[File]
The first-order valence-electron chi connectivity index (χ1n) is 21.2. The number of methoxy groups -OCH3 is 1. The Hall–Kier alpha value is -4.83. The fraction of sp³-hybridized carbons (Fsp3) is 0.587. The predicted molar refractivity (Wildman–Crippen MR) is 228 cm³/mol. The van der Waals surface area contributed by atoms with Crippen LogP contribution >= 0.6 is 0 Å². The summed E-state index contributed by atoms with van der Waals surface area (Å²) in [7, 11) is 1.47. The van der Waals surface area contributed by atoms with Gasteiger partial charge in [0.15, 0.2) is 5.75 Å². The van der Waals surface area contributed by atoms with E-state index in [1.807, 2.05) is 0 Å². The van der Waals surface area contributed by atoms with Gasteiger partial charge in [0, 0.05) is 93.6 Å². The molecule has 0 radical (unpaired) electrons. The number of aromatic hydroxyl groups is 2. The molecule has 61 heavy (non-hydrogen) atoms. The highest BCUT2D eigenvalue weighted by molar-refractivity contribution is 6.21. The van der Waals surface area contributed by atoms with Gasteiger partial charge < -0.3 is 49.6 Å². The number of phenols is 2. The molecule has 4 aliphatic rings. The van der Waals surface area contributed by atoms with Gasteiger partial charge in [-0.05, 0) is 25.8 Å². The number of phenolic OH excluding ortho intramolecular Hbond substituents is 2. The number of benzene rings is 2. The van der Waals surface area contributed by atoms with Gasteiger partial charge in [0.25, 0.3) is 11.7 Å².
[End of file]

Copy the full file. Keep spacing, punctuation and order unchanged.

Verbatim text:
The first-order valence-electron chi connectivity index (χ1n) is 21.2. The number of methoxy groups -OCH3 is 1. The Hall–Kier alpha value is -4.83. The fraction of sp³-hybridized carbons (Fsp3) is 0.587. The predicted molar refractivity (Wildman–Crippen MR) is 228 cm³/mol. The van der Waals surface area contributed by atoms with Crippen LogP contribution >= 0.6 is 0 Å². The summed E-state index contributed by atoms with van der Waals surface area (Å²) in [7, 11) is 1.47. The van der Waals surface area contributed by atoms with Gasteiger partial charge in [0.15, 0.2) is 5.75 Å². The van der Waals surface area contributed by atoms with E-state index in [1.807, 2.05) is 0 Å². The van der Waals surface area contributed by atoms with Gasteiger partial charge in [0, 0.05) is 93.6 Å². The molecule has 0 radical (unpaired) electrons. The number of aromatic hydroxyl groups is 2. The molecule has 61 heavy (non-hydrogen) atoms. The highest BCUT2D eigenvalue weighted by molar-refractivity contribution is 6.21. The van der Waals surface area contributed by atoms with Gasteiger partial charge < -0.3 is 49.6 Å². The number of phenols is 2. The molecule has 4 aliphatic rings. The van der Waals surface area contributed by atoms with Gasteiger partial charge in [-0.05, 0) is 25.8 Å². The number of phenolic OH excluding ortho intramolecular Hbond substituents is 2. The number of benzene rings is 2. The van der Waals surface area contributed by atoms with Gasteiger partial charge in [0.25, 0.3) is 11.7 Å².